Finally, some Weblog services may prevent users from adding new tags to RSS feeds. In this case, it is acceptable for some sites and packages to embed the geographic information in <dc:subject> tags, as shown below:

<?xml version="1.0"?>
<rss version="2.0"  >

	<title>Example Title</title>
	<description>Example Description</description>
	<dc:subject>geo:lat=33.00 geo:long=-44.54</dc:subject>

</channel> </rss>

Several Weblog packages already incorporate the ability to specify a geographic location within an entry as well as for the entire Weblog. This geographic information then can be included for users when reading the Weblog through their browsers or through their own aggregators. Each entry, when posted, is assigned either a default location or is given a new location. The following is an example of the geotagged RSS feed generated by Wordpress v1.2:

<?xml version="1.0" encoding="utf-8"?>
<rss version="2.0" 

	<title>High Earth Orbit</title>
	<description>LinuxJournal Example</description>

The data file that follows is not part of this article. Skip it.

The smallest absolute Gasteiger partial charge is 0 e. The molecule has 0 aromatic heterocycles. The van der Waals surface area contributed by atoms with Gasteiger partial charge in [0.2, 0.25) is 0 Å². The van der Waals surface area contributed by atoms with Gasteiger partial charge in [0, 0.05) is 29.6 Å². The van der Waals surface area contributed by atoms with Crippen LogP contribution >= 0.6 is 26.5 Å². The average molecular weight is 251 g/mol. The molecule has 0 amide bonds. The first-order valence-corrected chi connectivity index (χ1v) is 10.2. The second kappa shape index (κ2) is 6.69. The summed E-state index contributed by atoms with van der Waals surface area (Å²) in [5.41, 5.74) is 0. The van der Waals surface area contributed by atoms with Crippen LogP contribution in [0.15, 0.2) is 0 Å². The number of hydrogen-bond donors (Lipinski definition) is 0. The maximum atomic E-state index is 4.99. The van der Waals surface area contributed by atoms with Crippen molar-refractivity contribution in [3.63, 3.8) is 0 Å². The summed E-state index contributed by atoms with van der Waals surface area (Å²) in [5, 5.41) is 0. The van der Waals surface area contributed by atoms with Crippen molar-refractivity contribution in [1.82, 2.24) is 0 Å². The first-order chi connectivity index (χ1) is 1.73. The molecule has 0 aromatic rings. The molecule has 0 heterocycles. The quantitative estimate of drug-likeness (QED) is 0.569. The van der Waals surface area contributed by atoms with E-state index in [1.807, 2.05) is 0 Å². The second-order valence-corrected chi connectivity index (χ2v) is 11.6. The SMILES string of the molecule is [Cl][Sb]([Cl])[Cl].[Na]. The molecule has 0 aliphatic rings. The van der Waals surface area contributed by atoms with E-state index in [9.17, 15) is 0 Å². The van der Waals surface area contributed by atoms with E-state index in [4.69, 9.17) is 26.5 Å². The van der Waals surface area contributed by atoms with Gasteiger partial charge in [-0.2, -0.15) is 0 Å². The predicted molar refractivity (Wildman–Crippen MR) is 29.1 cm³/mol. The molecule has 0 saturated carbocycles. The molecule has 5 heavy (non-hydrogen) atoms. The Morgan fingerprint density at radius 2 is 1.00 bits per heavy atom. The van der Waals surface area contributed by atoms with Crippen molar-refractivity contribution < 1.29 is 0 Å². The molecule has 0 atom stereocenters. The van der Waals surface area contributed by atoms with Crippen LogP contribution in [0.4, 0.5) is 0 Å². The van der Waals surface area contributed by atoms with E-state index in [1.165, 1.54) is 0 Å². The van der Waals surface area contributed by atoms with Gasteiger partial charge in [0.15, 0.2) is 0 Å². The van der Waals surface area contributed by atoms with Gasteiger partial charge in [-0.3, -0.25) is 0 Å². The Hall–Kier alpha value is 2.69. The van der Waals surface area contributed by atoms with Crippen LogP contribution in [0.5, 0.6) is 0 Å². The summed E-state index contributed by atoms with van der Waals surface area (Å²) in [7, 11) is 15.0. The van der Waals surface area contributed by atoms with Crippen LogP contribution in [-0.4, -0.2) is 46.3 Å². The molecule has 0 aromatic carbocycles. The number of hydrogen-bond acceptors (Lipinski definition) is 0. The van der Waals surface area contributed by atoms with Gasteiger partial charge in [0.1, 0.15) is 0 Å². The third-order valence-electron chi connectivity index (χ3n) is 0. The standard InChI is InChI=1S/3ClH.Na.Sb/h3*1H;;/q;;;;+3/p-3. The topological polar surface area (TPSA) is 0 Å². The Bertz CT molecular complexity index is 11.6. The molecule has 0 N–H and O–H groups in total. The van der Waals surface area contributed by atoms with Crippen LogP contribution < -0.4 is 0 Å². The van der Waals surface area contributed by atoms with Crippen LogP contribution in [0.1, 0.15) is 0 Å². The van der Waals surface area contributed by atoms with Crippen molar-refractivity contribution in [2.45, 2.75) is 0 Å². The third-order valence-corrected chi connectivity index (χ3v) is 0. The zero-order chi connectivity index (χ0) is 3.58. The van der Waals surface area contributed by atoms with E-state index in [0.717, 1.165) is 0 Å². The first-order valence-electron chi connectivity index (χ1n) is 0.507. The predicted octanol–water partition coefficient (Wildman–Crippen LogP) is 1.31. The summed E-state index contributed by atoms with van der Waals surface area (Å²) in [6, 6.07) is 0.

<icbm:longitude>-83.4931</icbm:longitude>	<copyright>Copyright 2005</copyright>
	<pubDate>Wed, 05 Jan 2005 18:54:47 +0000</pubDate>

	<title>Sample Title</title>
	<pubDate>Wed, 05 Jan 2005 18:54:47 +0000</pubDate>
	<category>Sample Category</category>		
	<description>Sample Description</description>

For more information on other particular Weblogs, check out the Worldkit Documentation.

What to Do with Geotags

Now that your Web site has been geotagged, what can you do to share this information with users and have new users find your site? A2B is the new incarnation of the defunct A2B allows Web site administrators to register their sites. From there, users can search for sites based on location or geographic locality to another Web site. It may be interesting to find out what other sites and places can be found in your area.

A2B also provides a free public API that allows application and Web site developers to query the A2B database of locations. The A2B query does not return the actual location of the Web sites, however, merely their distances and directions (compass headings) from the queried location.